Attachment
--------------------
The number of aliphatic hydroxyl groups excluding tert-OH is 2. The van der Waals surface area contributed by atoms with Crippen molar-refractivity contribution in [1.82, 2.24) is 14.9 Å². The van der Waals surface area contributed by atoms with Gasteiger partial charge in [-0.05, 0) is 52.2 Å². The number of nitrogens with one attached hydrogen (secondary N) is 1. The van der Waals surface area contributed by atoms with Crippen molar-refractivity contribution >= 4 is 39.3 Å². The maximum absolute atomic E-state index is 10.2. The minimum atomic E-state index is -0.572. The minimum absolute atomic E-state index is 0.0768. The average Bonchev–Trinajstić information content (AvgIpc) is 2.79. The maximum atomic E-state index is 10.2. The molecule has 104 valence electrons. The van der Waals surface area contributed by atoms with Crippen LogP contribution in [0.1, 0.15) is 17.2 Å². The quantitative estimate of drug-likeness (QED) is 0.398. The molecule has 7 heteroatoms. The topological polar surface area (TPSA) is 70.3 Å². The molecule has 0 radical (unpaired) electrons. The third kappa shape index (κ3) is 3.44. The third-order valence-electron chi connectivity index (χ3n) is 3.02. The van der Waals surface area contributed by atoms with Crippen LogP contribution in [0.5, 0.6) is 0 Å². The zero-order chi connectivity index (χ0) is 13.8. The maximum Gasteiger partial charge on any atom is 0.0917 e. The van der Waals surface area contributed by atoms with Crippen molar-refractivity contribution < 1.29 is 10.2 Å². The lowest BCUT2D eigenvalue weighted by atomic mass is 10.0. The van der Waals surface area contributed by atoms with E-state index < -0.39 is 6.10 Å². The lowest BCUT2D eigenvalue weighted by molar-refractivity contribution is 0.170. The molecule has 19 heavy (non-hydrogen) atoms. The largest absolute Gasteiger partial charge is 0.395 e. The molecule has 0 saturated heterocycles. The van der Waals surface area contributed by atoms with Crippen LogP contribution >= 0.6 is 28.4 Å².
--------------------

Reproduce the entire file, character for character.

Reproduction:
The number of aliphatic hydroxyl groups excluding tert-OH is 2. The van der Waals surface area contributed by atoms with Crippen molar-refractivity contribution in [1.82, 2.24) is 14.9 Å². The van der Waals surface area contributed by atoms with Gasteiger partial charge in [-0.05, 0) is 52.2 Å². The number of nitrogens with one attached hydrogen (secondary N) is 1. The van der Waals surface area contributed by atoms with Crippen molar-refractivity contribution >= 4 is 39.3 Å². The maximum absolute atomic E-state index is 10.2. The minimum atomic E-state index is -0.572. The minimum absolute atomic E-state index is 0.0768. The average Bonchev–Trinajstić information content (AvgIpc) is 2.79. The maximum atomic E-state index is 10.2. The molecule has 104 valence electrons. The van der Waals surface area contributed by atoms with Crippen LogP contribution in [0.1, 0.15) is 17.2 Å². The quantitative estimate of drug-likeness (QED) is 0.398. The molecule has 7 heteroatoms. The topological polar surface area (TPSA) is 70.3 Å². The molecule has 0 radical (unpaired) electrons. The third kappa shape index (κ3) is 3.44. The third-order valence-electron chi connectivity index (χ3n) is 3.02. The van der Waals surface area contributed by atoms with Crippen LogP contribution in [0.5, 0.6) is 0 Å². The zero-order chi connectivity index (χ0) is 13.8. The maximum Gasteiger partial charge on any atom is 0.0917 e. The van der Waals surface area contributed by atoms with Crippen molar-refractivity contribution < 1.29 is 10.2 Å². The lowest BCUT2D eigenvalue weighted by atomic mass is 10.0. The van der Waals surface area contributed by atoms with E-state index < -0.39 is 6.10 Å². The lowest BCUT2D eigenvalue weighted by molar-refractivity contribution is 0.170. The molecule has 19 heavy (non-hydrogen) atoms. The largest absolute Gasteiger partial charge is 0.395 e. The molecule has 0 saturated heterocycles. The van der Waals surface area contributed by atoms with Crippen LogP contribution >= 0.6 is 28.4 Å².